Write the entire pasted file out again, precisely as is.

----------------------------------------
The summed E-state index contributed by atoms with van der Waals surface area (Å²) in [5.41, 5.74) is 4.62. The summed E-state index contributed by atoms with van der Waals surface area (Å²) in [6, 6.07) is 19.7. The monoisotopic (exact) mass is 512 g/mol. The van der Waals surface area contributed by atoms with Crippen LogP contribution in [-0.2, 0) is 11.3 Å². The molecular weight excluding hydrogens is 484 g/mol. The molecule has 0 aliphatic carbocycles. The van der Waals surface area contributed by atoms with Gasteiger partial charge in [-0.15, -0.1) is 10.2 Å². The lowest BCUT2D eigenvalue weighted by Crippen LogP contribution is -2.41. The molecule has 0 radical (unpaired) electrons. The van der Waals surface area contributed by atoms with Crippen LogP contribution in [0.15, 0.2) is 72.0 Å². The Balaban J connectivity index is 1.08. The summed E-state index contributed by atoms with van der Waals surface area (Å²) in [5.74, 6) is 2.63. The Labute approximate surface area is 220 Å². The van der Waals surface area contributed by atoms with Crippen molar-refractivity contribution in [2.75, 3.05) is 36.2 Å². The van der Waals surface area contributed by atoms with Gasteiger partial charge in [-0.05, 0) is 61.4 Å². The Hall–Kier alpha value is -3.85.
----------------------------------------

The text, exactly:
The summed E-state index contributed by atoms with van der Waals surface area (Å²) in [5.41, 5.74) is 4.62. The summed E-state index contributed by atoms with van der Waals surface area (Å²) in [6, 6.07) is 19.7. The monoisotopic (exact) mass is 512 g/mol. The van der Waals surface area contributed by atoms with Crippen LogP contribution in [-0.2, 0) is 11.3 Å². The molecular weight excluding hydrogens is 484 g/mol. The molecule has 0 aliphatic carbocycles. The van der Waals surface area contributed by atoms with Gasteiger partial charge in [-0.15, -0.1) is 10.2 Å². The lowest BCUT2D eigenvalue weighted by Crippen LogP contribution is -2.41. The molecule has 0 radical (unpaired) electrons. The van der Waals surface area contributed by atoms with Crippen LogP contribution in [0.15, 0.2) is 72.0 Å². The Balaban J connectivity index is 1.08. The summed E-state index contributed by atoms with van der Waals surface area (Å²) in [5.74, 6) is 2.63. The Labute approximate surface area is 220 Å². The van der Waals surface area contributed by atoms with Crippen molar-refractivity contribution in [2.75, 3.05) is 36.2 Å². The van der Waals surface area contributed by atoms with Gasteiger partial charge in [-0.05, 0) is 61.4 Å². The Hall–Kier alpha value is -3.85.